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DUBBERLY v. COOPER

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Court of Appeals of Georgia.

DUBBERLY v. COOPER.

No. A02A1492.

Decided: October 29, 2002

Tolbert & Elrod, Scott R. Tolbert, Christopher D. Elrod, Jefferson, for appellant. Barrow & Sims, R. Stephen Sims, Savannah, for appellee.

Harold Dubberly sued Constance Cooper, alleging her negligence caused an automobile collision between the two.   Following trial, a jury found in favor of Cooper.   In his sole enumeration of error, Dubberly argues that the trial court erred in charging the jury on Cooper's duty to yield the right of way.   Finding no error, we affirm.

The evidence at trial showed that when the collision occurred, Cooper was attempting to turn left, across three oncoming lanes, into a mall parking lot.   There was heavy traffic in the two oncoming lanes nearest Cooper, but cars in those two lanes had stopped to allow Cooper to make the turn, and the drivers had “beckoned [her] to come on.”   According to Cooper, there was no traffic in the third oncoming lane, and, after the other drivers had signaled her that it was safe to make the turn, she “looked and ․ didn't see anyone” in the third lane.   As she was crossing the third lane into the parking lot entrance, however, Dubberly's vehicle, which was traveling in the third lane, struck her broadside.   The impact caused Cooper's car to spin around, and it ended up in a nearby flower bed.   The collision totaled Cooper's car.   Dubberly testified that he did not know how fast he was driving at the time of the collision, but that he was about 65 feet away from Cooper's car when he first noticed it crossing his lane.

Dubberly sued Cooper for negligence, and at trial the court instructed the jury that a driver's duty to yield the right of way is established under OCGA § 40-6-71, “which provides in pertinent part:  The driver of a vehicle intending to turn to the left within an intersection or private road or driveway shall yield the right-of-way to any vehicle approaching from the opposite direction which is within the intersection, or so close so as to constitute an immediate hazard.”   The court further charged the jury that it could “find that the defendant did not violate this code section and did not fail to yield the right-of-way to the plaintiff if you, the jury, find the defendant, after stopping and carefully looking, could not have seen the plaintiff's oncoming vehicle as defendant proceeded across [the oncoming lane].”

 On appeal, Dubberly contends that the court erred in giving the latter charge because it was unsupported by the evidence.   He argues that the evidence showed that Cooper's view was obstructed by traffic, and that, if she had simply waited for the traffic to pass, she would have had an unobstructed view and could have safely made the turn.   Thus, he contends, Cooper was not careful and was not entitled to the benefit of the charge.   We disagree.

 Dubberly's argument ignores his own testimony that he was approximately 65 feet away when he saw Cooper's car enter the intersection and Cooper's testimony that, after being signaled to make the turn by other drivers, she looked in Dubberly's lane and did not see any oncoming cars.   The Code section which defined Cooper's duty to yield did not absolutely preclude her from crossing the oncoming lane if there was any traffic in the lane.1  Rather, the statute merely prohibited Cooper from making the turn if there was an oncoming vehicle “within the intersection or so close thereto as to constitute an immediate hazard.” 2  Cooper's testimony allowed the jury to consider whether she satisfied her duty by looking and not seeing any oncoming vehicles, and the court's charge was “merely an attempt to instruct jurors to use their common sense in determining whether [Cooper] satisfied the duty required by the statute.” 3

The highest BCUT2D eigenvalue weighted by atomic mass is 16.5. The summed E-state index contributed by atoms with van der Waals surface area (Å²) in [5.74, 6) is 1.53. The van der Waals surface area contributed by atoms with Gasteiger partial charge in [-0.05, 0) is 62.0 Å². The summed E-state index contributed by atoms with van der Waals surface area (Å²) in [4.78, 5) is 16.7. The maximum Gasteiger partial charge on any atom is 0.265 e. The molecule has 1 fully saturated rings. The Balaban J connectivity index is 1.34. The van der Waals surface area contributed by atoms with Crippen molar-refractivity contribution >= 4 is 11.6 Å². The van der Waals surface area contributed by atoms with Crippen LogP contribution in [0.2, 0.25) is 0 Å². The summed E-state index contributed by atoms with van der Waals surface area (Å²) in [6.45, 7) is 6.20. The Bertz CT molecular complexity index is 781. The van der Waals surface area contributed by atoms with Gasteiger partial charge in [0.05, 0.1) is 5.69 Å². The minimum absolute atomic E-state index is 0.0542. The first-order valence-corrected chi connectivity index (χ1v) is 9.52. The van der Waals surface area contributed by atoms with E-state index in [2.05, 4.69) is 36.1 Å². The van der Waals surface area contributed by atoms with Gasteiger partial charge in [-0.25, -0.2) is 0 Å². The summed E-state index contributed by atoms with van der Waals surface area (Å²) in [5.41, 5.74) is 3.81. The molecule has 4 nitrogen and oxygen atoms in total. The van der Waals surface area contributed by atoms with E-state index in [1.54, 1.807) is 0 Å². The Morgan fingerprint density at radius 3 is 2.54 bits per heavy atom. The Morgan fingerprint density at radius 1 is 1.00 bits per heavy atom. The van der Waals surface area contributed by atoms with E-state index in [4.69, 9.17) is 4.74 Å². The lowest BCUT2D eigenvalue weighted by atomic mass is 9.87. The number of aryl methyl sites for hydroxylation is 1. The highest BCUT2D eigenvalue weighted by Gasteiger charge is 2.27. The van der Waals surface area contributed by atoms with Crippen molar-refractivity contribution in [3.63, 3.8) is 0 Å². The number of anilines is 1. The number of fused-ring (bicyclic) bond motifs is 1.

To justify a charge on a given subject, it is not necessary there should be direct evidence going to that point;  it is enough if there be something from which a legitimate process of reasoning can be carried on in respect to it.   Under the circumstances of this case, whether [Cooper] knew or should have known that [Dubberly's] vehicle was so close as to pose an immediate hazard was a question of fact for jury determination.4

We find no error, and thus affirm the judgment below.5

Judgment affirmed.

FOOTNOTES

1.   See OCGA § 40-6-71;  see also Humphreys v. Kipfmiller, 237 Ga.App. 572, 574-575(2), 515 S.E.2d 878 (1999) (discussing similar duty imposed under OCGA § 40-6-72).

2.   OCGA § 40-6-71.

3.   Humphreys, supra at 574, 515 S.E.2d 878;  see also Simpson v. Reed, 186 Ga.App. 297, 299(9), 367 S.E.2d 563 (1988) (decided under similar Code section defining right of way for cars entering or crossing roadways and holding that “[t]he jury was authorized to find that appellant's automobile was not visible to appellee as he entered the roadway and thus a charge indicating the possible inapplicability of OCGA § 40-6-73 under such circumstances was adjusted to the evidence”), overruled on other grounds, Robinson v. Star Gas of Hawkinsville, 269 Ga. 102, 103-104(1), 498 S.E.2d 524 (1998).

4.   (Citations and punctuation omitted.)  Humphreys, supra at 576, 515 S.E.2d 878.

5.   See id.;  Simpson, supra.

RUFFIN, Presiding Judge.

BARNES, J., and POPE, Senior Appellate Judge, concur.

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